- Statistics Tutorial
- Home
- Adjusted R-Squared
- Analysis of Variance
- Arithmetic Mean
- Arithmetic Median
- Arithmetic Mode
- Arithmetic Range
- Bar Graph
- Best Point Estimation
- Beta Distribution
- Binomial Distribution
- Black-Scholes model
- Boxplots
- Central limit theorem
- Chebyshev's Theorem
- Chi-squared Distribution
- Chi Squared table
- Circular Permutation
- Cluster sampling
- Cohen's kappa coefficient
- Combination
- Combination with replacement
- Comparing plots
- Continuous Uniform Distribution
- Continuous Series Arithmetic Mean
- Continuous Series Arithmetic Median
- Continuous Series Arithmetic Mode
- Cumulative Frequency
- Co-efficient of Variation
- Correlation Co-efficient
- Cumulative plots
- Cumulative Poisson Distribution
- Data collection
- Data collection - Questionaire Designing
- Data collection - Observation
- Data collection - Case Study Method
- Data Patterns
- Deciles Statistics
- Discrete Series Arithmetic Mean
- Discrete Series Arithmetic Median
- Discrete Series Arithmetic Mode
- Dot Plot
- Exponential distribution
- F distribution
- F Test Table
- Factorial
- Frequency Distribution
- Gamma Distribution
- Geometric Mean
- Geometric Probability Distribution
- Goodness of Fit
- Grand Mean
- Gumbel Distribution
- Harmonic Mean
- Harmonic Number
- Harmonic Resonance Frequency
- Histograms
- Hypergeometric Distribution
- Hypothesis testing
- Individual Series Arithmetic Mean
- Individual Series Arithmetic Median
- Individual Series Arithmetic Mode
- Interval Estimation
- Inverse Gamma Distribution
- Kolmogorov Smirnov Test
- Kurtosis
- Laplace Distribution
- Linear regression
- Log Gamma Distribution
- Logistic Regression
- Mcnemar Test
- Mean Deviation
- Means Difference
- Multinomial Distribution
- Negative Binomial Distribution
- Normal Distribution
- Odd and Even Permutation
- One Proportion Z Test
- Outlier Function
- Permutation
- Permutation with Replacement
- Pie Chart
- Poisson Distribution
- Pooled Variance (r)
- Power Calculator
- Probability
- Probability Additive Theorem
- Probability Multiplecative Theorem
- Probability Bayes Theorem
- Probability Density Function
- Process Capability (Cp) & Process Performance (Pp)
- Process Sigma
- Quadratic Regression Equation
- Qualitative Data Vs Quantitative Data
- Quartile Deviation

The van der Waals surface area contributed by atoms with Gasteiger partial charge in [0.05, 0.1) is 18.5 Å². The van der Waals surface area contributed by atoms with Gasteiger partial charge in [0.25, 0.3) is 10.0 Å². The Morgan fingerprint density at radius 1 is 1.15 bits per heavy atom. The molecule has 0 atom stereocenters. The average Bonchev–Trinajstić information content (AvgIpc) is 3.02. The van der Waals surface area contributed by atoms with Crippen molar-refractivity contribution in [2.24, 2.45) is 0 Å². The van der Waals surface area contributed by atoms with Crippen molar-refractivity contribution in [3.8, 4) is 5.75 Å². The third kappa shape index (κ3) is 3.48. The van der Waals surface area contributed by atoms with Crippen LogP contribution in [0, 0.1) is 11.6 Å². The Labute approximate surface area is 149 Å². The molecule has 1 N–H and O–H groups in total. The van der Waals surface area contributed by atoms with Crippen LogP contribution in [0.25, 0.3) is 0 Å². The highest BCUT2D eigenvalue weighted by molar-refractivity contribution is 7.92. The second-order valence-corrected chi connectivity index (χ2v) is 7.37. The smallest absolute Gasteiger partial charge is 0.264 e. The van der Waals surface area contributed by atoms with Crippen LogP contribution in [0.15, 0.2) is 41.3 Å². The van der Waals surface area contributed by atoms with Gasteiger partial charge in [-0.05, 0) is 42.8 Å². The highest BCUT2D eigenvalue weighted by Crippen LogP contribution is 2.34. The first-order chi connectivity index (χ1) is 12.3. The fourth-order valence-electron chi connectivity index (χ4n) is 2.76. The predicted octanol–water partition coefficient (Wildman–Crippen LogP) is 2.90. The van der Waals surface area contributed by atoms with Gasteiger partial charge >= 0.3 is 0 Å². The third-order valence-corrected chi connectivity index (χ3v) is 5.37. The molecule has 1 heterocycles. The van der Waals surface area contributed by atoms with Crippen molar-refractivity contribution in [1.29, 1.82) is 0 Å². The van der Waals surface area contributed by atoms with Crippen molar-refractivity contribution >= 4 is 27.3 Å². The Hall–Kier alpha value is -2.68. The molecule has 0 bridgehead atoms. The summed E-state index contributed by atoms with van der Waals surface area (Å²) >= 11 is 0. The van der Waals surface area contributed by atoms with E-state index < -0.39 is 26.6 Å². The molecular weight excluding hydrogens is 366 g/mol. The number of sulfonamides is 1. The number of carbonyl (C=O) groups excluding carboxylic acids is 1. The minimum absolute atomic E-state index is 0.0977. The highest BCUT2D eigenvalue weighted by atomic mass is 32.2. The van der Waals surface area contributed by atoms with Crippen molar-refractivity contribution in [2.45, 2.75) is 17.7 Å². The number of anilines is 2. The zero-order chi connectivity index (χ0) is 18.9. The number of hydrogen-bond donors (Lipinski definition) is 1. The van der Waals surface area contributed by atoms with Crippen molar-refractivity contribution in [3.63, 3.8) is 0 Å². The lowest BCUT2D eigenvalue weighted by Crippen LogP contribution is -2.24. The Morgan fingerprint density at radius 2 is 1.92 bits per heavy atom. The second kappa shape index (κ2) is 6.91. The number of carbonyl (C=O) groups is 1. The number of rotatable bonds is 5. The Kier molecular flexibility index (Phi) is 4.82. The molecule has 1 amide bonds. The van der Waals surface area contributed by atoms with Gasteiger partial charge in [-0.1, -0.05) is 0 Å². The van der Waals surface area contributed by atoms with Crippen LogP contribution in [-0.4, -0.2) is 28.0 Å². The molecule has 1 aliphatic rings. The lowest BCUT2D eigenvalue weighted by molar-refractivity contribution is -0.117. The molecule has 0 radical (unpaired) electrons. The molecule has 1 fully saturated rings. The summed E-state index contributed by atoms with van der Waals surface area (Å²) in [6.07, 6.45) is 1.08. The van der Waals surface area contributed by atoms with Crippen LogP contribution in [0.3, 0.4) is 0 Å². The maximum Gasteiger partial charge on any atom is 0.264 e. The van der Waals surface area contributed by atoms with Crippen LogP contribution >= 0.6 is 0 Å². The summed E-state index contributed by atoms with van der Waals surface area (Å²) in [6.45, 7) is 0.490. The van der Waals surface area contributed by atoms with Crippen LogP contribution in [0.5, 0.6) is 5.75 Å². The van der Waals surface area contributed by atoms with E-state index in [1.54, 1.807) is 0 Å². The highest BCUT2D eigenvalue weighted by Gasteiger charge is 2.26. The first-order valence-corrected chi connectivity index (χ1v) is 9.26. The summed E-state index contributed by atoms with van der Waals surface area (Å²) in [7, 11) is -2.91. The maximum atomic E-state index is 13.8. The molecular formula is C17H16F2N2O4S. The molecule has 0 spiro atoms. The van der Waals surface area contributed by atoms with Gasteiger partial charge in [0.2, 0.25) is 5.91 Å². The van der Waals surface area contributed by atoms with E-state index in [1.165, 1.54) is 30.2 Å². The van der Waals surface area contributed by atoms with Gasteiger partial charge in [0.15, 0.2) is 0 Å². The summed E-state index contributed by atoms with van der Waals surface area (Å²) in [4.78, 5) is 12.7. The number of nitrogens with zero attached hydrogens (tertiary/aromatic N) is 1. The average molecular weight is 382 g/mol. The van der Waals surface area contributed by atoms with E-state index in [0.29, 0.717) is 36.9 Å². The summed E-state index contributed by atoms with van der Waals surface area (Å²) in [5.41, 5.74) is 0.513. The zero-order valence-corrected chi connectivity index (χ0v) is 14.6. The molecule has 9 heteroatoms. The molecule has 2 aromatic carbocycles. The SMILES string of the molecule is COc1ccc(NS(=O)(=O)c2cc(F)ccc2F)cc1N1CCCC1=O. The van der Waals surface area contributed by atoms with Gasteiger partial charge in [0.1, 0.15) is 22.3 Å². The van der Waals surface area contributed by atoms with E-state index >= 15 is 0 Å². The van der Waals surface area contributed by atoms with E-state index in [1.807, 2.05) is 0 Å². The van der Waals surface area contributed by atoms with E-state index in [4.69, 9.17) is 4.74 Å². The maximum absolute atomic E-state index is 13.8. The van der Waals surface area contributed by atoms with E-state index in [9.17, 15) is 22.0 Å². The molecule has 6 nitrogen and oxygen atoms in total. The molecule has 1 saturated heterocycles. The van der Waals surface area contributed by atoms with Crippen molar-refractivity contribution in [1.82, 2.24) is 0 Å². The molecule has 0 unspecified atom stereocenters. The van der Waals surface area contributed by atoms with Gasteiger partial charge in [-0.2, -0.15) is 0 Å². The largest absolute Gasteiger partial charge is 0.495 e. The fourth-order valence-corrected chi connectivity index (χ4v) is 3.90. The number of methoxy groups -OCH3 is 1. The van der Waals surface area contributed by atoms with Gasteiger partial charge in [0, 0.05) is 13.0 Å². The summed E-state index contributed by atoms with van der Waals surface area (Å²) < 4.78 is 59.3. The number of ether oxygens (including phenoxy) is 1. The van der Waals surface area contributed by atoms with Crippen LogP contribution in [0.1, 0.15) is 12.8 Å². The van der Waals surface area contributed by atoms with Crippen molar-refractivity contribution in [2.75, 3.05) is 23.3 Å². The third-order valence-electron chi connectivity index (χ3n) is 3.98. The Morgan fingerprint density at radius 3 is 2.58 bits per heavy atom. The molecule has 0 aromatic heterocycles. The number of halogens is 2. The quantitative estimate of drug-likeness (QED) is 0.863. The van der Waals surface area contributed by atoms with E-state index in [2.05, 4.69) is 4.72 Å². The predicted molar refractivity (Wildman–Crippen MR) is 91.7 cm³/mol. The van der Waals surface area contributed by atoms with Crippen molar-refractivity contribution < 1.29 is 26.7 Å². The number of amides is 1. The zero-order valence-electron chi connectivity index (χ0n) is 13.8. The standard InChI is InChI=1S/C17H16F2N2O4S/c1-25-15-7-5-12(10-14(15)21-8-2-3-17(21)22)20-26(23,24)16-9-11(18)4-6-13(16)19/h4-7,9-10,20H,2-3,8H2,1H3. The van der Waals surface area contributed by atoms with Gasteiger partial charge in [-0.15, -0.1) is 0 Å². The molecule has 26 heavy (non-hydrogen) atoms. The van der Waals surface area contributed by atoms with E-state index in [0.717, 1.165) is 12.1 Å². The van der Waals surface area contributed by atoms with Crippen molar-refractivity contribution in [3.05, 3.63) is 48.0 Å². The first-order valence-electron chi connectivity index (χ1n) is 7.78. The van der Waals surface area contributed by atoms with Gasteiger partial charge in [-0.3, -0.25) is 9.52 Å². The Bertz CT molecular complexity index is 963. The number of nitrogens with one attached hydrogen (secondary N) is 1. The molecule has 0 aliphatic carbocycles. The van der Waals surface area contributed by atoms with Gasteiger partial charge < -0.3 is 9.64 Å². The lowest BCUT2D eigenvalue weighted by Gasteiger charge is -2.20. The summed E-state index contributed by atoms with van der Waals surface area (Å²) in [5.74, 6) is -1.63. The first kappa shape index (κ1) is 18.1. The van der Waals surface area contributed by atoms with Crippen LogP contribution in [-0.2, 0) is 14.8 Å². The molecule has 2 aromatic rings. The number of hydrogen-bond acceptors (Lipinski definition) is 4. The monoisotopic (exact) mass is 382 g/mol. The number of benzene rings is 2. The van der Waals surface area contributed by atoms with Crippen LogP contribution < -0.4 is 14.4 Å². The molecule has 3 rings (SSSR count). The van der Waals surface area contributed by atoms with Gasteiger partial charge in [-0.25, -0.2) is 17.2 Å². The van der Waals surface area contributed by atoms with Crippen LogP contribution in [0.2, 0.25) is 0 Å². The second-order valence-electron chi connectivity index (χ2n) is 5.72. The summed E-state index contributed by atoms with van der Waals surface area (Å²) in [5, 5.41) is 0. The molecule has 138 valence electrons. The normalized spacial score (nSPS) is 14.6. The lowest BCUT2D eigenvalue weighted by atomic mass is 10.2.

- Range Rule of Thumb
- Rayleigh Distribution
- Regression Intercept Confidence Interval
- Relative Standard Deviation
- Reliability Coefficient
- Required Sample Size
- Residual analysis
- Residual sum of squares
- Root Mean Square
- Sample planning
- Sampling methods
- Scatterplots
- Shannon Wiener Diversity Index
- Signal to Noise Ratio
- Simple random sampling
- Skewness
- Standard Deviation
- Standard Error ( SE )
- Standard normal table
- Statistical Significance
- Statistics Formulas
- Statistics Notation
- Stem and Leaf Plot
- Stratified sampling
- Student T Test
- Sum of Square
- T-Distribution Table
- Ti 83 Exponential Regression
- Transformations
- Trimmed Mean
- Type I & II Error
- Variance
- Venn Diagram
- Weak Law of Large Numbers
- Z table
- Statistics Useful Resources
- Statistics - Discussion

- Selected Reading
- UPSC IAS Exams Notes
- Developer's Best Practices
- Questions and Answers
- Effective Resume Writing
- HR Interview Questions
- Computer Glossary
- Who is Who

# Statistics - Standard Error ( SE )

The standard deviation of a sampling distribution is called as standard error. In sampling, the three most important characteristics are: accuracy, bias and precision. It can be said that:

The estimate derived from any one sample is accurate to the extent that it differs from the population parameter. Since the population parameters can only be determined by a sample survey, hence they are generally unknown and the actual difference between the sample estimate and population parameter cannot be measured.

The estimator is unbiased if the mean of the estimates derived from all the possible samples equals the population parameter.

Even if the estimator is unbiased an individual sample is most likely going to yield inaccurate estimate and as stated earlier, inaccuracy cannot be measured. However it is possible to measure the precision i.e. the range between which the true value of the population parameter is expected to lie, using the concept of standard error.

## Formula

$SE_\bar{x} = \frac{s}{\sqrt{n}}$

Where −

${s}$ = Standard Deviation

and ${n}$ = No.of observations

### Example

**Problem Statement:**

Calculate Standard Error for the following individual data:

Items | 14 | 36 | 45 | 70 | 105 |
---|

**Solution:**

Let's first compute the Arithmetic Mean $\bar{x}$

Let's now compute the Standard Deviation ${s}$

Thus the Standard Error $SE_\bar{x}$

The Standard Error of the given numbers is 15.63.

The smaller the proportion of the population that is sampled the less is the effect of this multiplier because then the finite multiplier will be close to one and will affect the standard error negligibly. Hence if the sample size is less than 5% of population, the finite multiplier is ignored.